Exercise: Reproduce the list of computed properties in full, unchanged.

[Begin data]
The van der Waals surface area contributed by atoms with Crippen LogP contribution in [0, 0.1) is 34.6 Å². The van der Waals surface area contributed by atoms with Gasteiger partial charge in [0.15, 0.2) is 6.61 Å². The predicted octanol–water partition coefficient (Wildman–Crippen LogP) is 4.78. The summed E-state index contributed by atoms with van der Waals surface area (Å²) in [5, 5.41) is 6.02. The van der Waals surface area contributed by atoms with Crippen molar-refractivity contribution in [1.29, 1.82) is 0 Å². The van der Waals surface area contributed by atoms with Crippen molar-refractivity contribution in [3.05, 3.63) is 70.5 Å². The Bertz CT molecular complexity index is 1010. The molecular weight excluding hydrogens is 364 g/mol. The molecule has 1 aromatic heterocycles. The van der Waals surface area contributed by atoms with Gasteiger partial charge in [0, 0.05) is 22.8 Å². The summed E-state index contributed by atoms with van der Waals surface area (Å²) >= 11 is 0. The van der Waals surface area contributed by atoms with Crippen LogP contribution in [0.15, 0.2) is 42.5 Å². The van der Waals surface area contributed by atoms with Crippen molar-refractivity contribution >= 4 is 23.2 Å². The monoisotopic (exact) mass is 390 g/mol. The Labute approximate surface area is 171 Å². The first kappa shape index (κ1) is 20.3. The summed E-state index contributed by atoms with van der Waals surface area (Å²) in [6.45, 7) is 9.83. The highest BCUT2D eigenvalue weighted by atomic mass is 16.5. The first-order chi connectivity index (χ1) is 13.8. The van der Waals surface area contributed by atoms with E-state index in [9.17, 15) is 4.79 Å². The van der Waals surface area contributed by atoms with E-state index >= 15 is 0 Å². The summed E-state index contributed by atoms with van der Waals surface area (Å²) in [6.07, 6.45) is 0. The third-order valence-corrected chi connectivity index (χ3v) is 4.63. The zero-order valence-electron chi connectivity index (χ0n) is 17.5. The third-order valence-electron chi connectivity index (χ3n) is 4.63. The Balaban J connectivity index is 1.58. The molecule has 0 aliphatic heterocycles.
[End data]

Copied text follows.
The van der Waals surface area contributed by atoms with Crippen LogP contribution in [0, 0.1) is 34.6 Å². The van der Waals surface area contributed by atoms with Gasteiger partial charge in [0.15, 0.2) is 6.61 Å². The predicted octanol–water partition coefficient (Wildman–Crippen LogP) is 4.78. The summed E-state index contributed by atoms with van der Waals surface area (Å²) in [5, 5.41) is 6.02. The van der Waals surface area contributed by atoms with Crippen molar-refractivity contribution in [1.29, 1.82) is 0 Å². The van der Waals surface area contributed by atoms with Crippen molar-refractivity contribution in [3.05, 3.63) is 70.5 Å². The Bertz CT molecular complexity index is 1010. The molecular weight excluding hydrogens is 364 g/mol. The molecule has 1 aromatic heterocycles. The van der Waals surface area contributed by atoms with Gasteiger partial charge in [0, 0.05) is 22.8 Å². The summed E-state index contributed by atoms with van der Waals surface area (Å²) >= 11 is 0. The van der Waals surface area contributed by atoms with Crippen LogP contribution in [0.15, 0.2) is 42.5 Å². The van der Waals surface area contributed by atoms with Crippen molar-refractivity contribution >= 4 is 23.2 Å². The monoisotopic (exact) mass is 390 g/mol. The Labute approximate surface area is 171 Å². The first kappa shape index (κ1) is 20.3. The summed E-state index contributed by atoms with van der Waals surface area (Å²) in [6.45, 7) is 9.83. The highest BCUT2D eigenvalue weighted by atomic mass is 16.5. The first-order chi connectivity index (χ1) is 13.8. The van der Waals surface area contributed by atoms with E-state index in [9.17, 15) is 4.79 Å². The van der Waals surface area contributed by atoms with E-state index >= 15 is 0 Å². The summed E-state index contributed by atoms with van der Waals surface area (Å²) in [6.07, 6.45) is 0. The third-order valence-corrected chi connectivity index (χ3v) is 4.63. The zero-order valence-electron chi connectivity index (χ0n) is 17.5. The third-order valence-electron chi connectivity index (χ3n) is 4.63. The Balaban J connectivity index is 1.58. The molecule has 0 aliphatic heterocycles.